Learning Curves Learning curves are steep in history and have several alternate names such as improvement curves, progress curves, startup functions, and efficiency curves. The “learning effect” was first noted in the 1920s in connection with aircraft production. Its use was amplified by experience in connection with aircraft production in WWII. Initially, it was thought to be solely due to the learning of the workers as they repeated their tasks. Later, it was observed that other factors probably entered in, such as improved tools and working conditions, and various management initiatives. Regardless of the exact, or more likely combined, phenomenon we can group these factors together under the general heading of “learning.”

The underlying notion behind learning curves is that when people individually or collectively repeat an activity, there tends to be a gain in efficiency. Generally, this takes the form of a decrease in the time needed to do the activity. Because cost is generally related to time or labor hours consumed, learning curves are very important in industrial cost analysis. A key idea underlying the theory is that every time the production quantity doubles, we can expected a more or less fixed percentage decrease in the effort required to build a single unit (the Crawford theory), or in the average time required to build a group of units (the Wright theory). These decreases occur not in big jumps, but more or less smoothly as production continues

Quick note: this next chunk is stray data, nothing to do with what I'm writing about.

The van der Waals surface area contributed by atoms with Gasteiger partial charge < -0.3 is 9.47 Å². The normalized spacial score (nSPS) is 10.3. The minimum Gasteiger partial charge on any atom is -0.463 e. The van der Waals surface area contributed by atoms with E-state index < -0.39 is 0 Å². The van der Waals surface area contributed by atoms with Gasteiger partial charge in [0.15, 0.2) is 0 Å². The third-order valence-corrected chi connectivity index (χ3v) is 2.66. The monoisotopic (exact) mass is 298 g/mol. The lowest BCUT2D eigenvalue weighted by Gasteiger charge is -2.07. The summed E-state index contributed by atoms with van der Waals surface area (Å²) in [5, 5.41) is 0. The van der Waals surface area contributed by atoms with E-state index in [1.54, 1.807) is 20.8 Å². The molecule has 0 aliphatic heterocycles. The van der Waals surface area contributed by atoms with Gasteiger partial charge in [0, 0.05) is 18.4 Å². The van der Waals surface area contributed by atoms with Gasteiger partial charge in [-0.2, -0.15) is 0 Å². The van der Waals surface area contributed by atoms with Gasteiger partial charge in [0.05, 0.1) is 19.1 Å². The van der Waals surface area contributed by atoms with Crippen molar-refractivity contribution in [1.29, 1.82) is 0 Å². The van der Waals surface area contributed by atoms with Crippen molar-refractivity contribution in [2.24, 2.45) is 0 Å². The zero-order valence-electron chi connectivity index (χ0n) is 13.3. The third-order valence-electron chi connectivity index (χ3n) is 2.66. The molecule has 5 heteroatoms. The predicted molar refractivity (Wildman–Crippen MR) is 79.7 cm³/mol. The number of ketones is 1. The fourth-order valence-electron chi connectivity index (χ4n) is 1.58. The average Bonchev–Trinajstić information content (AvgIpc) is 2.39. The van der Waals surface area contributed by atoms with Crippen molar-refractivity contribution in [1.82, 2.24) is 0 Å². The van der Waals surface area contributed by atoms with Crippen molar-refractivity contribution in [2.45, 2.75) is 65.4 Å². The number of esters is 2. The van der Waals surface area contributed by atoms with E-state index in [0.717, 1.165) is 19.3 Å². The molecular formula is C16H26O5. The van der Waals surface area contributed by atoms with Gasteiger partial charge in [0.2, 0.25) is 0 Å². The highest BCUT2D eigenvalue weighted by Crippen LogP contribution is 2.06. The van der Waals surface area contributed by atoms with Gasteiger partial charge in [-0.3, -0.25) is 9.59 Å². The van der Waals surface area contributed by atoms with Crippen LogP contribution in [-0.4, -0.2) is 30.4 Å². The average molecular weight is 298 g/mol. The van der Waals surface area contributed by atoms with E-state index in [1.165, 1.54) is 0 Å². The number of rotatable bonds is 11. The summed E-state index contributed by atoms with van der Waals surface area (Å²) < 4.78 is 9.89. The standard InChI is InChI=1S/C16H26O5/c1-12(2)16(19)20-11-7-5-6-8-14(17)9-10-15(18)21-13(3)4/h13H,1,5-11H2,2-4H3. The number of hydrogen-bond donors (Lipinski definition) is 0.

Consequently, mathematical models are used to represent learning curves by computing the efficiencies gained when an activity is repeated. I’ve used learning curves in many life cycle forecasting models but we usually built them into our Excel spreadsheet models. With R becoming more accepted in the Air Force and other DoD services that heavily rely on learning curves in their acquisition cost modeling, I was surprised to see that no R package has been built to compute, simulate, fit, and plot unit and cumulative average learning curves.